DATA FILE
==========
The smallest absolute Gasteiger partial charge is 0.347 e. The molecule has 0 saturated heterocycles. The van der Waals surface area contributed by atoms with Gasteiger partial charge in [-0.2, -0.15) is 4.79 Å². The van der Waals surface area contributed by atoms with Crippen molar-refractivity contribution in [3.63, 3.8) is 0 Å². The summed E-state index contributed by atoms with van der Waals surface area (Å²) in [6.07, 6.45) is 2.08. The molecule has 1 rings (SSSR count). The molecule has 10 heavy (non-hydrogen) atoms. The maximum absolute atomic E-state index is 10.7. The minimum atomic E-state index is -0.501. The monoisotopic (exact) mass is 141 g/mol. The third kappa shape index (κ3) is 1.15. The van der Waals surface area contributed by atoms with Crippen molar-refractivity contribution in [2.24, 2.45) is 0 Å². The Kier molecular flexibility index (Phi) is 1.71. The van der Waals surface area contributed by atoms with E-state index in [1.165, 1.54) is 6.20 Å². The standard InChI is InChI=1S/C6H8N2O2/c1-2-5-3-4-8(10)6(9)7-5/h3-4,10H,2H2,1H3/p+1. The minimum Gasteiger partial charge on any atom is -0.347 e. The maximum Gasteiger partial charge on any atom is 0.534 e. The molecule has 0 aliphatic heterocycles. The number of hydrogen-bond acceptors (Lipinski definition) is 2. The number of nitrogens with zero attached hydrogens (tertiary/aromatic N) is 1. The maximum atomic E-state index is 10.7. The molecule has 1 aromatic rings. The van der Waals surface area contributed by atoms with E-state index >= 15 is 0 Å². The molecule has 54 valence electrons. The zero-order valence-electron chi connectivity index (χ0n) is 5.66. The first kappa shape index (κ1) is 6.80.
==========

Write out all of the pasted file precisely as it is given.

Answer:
The smallest absolute Gasteiger partial charge is 0.347 e. The molecule has 0 saturated heterocycles. The van der Waals surface area contributed by atoms with Gasteiger partial charge in [-0.2, -0.15) is 4.79 Å². The van der Waals surface area contributed by atoms with Crippen molar-refractivity contribution in [3.63, 3.8) is 0 Å². The summed E-state index contributed by atoms with van der Waals surface area (Å²) in [6.07, 6.45) is 2.08. The molecule has 1 rings (SSSR count). The molecule has 10 heavy (non-hydrogen) atoms. The maximum absolute atomic E-state index is 10.7. The minimum atomic E-state index is -0.501. The monoisotopic (exact) mass is 141 g/mol. The third kappa shape index (κ3) is 1.15. The van der Waals surface area contributed by atoms with Crippen molar-refractivity contribution in [2.24, 2.45) is 0 Å². The Kier molecular flexibility index (Phi) is 1.71. The van der Waals surface area contributed by atoms with E-state index in [1.165, 1.54) is 6.20 Å². The standard InChI is InChI=1S/C6H8N2O2/c1-2-5-3-4-8(10)6(9)7-5/h3-4,10H,2H2,1H3/p+1. The minimum Gasteiger partial charge on any atom is -0.347 e. The maximum Gasteiger partial charge on any atom is 0.534 e. The molecule has 0 aliphatic heterocycles. The number of hydrogen-bond acceptors (Lipinski definition) is 2. The number of nitrogens with zero attached hydrogens (tertiary/aromatic N) is 1. The maximum atomic E-state index is 10.7. The molecule has 1 aromatic rings. The van der Waals surface area contributed by atoms with E-state index >= 15 is 0 Å². The molecule has 54 valence electrons. The zero-order valence-electron chi connectivity index (χ0n) is 5.66. The first kappa shape index (κ1) is 6.80.